· Storing of data is secure and decentralized
· Online content cannot be censored
And a highlight of the 5 components that allows for a decentralized and efficient web:
· Distributed Hash Table: nodes can store & share data without central coordination
· Block Exchanges: data is instantly authenticated and verified by public key cryptography
· Merkle DAG: enables uniquely identified, tamper-resistant and permanently stored data
· Version Control System: You can access past versions of edited data instantaneously
· Self-Certifying File System: You can securely access remote content without permission
Despite the impressive performance of IPFS, a few issues are yet to be fully resolved. Firstly, content addressing on IPNS is currently not very user-friendly. Your typical IPNS link looks like this:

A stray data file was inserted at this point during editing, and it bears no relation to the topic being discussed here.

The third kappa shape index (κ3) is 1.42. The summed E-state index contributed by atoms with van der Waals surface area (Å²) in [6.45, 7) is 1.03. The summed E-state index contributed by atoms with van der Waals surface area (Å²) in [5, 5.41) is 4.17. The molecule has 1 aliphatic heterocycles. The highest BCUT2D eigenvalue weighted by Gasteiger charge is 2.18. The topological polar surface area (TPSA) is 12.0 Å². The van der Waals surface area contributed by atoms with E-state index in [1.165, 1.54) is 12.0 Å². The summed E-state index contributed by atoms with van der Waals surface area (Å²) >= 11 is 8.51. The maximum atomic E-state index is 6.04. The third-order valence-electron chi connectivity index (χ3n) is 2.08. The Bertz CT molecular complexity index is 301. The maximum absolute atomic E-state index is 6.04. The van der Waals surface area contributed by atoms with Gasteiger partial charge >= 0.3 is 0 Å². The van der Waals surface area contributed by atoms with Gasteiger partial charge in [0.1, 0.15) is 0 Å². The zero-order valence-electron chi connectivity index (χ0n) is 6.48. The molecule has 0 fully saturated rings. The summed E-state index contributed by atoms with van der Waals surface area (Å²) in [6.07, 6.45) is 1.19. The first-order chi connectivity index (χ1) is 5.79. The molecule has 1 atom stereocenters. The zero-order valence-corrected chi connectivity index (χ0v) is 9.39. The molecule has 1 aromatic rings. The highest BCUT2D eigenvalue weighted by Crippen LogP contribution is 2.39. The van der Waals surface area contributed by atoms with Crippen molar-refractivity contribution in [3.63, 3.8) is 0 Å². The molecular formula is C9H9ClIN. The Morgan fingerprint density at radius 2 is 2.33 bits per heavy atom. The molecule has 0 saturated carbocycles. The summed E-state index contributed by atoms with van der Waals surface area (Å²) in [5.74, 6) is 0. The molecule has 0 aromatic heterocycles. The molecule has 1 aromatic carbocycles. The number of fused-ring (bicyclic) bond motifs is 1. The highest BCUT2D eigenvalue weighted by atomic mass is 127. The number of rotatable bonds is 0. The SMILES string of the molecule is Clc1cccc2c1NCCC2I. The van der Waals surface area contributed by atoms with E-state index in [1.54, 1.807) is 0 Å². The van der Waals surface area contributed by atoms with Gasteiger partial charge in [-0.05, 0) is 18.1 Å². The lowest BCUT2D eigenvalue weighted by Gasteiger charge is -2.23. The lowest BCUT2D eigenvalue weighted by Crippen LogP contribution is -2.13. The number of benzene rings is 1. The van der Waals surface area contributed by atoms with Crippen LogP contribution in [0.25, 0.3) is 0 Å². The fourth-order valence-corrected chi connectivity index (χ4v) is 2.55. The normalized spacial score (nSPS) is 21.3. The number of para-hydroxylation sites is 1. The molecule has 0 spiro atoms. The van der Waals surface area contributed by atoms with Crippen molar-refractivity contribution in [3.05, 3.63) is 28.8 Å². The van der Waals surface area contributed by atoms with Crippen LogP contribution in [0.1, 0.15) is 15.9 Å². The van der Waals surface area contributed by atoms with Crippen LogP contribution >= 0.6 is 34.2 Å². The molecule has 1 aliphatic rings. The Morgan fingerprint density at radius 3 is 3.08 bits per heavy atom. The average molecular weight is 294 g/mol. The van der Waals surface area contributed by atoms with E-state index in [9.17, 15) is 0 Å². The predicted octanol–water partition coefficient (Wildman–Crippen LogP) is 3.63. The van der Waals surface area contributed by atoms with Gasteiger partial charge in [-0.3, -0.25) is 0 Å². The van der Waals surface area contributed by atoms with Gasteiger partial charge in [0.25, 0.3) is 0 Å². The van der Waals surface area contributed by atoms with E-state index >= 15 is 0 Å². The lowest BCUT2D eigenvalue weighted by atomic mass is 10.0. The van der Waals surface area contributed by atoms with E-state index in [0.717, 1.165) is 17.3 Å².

Secondly, there is little incentive for nodes to maintain long term backups of data on the IPFS network, meaning files can theoretically disappear over time if there are no nodes hosting the data.
These issues are significant problems to solve if IPFS is to become the world’s go-to file storage solution. RTrade is attempting to change all this with TEMPORAL®, their native gateway into IPFS. The platform is attempting to make IPFS easier and more accessible for the public, using simple user-interfaces and user-friendly content addressing links. RTrade has a million-dollar facility based in Vancouver BC that stores and backs up data on the IPFS network, meaning any file you host on IPFS will be safeguarded indefinitely.
If companies like RTrade are successful, IPFS can provide resilient infrastructure for the next generation of the web — a web that is distributed, secure, and transparent. With TEMPORAL® you don’t have to be an expert to use IPFS, so if any of IPFS’ advantages seem useful or appealing to you, login to TEMPORAL® & get started here.
Join TEMPORAL’s official Telegram group: https:t.me/RTradeTEMPORAL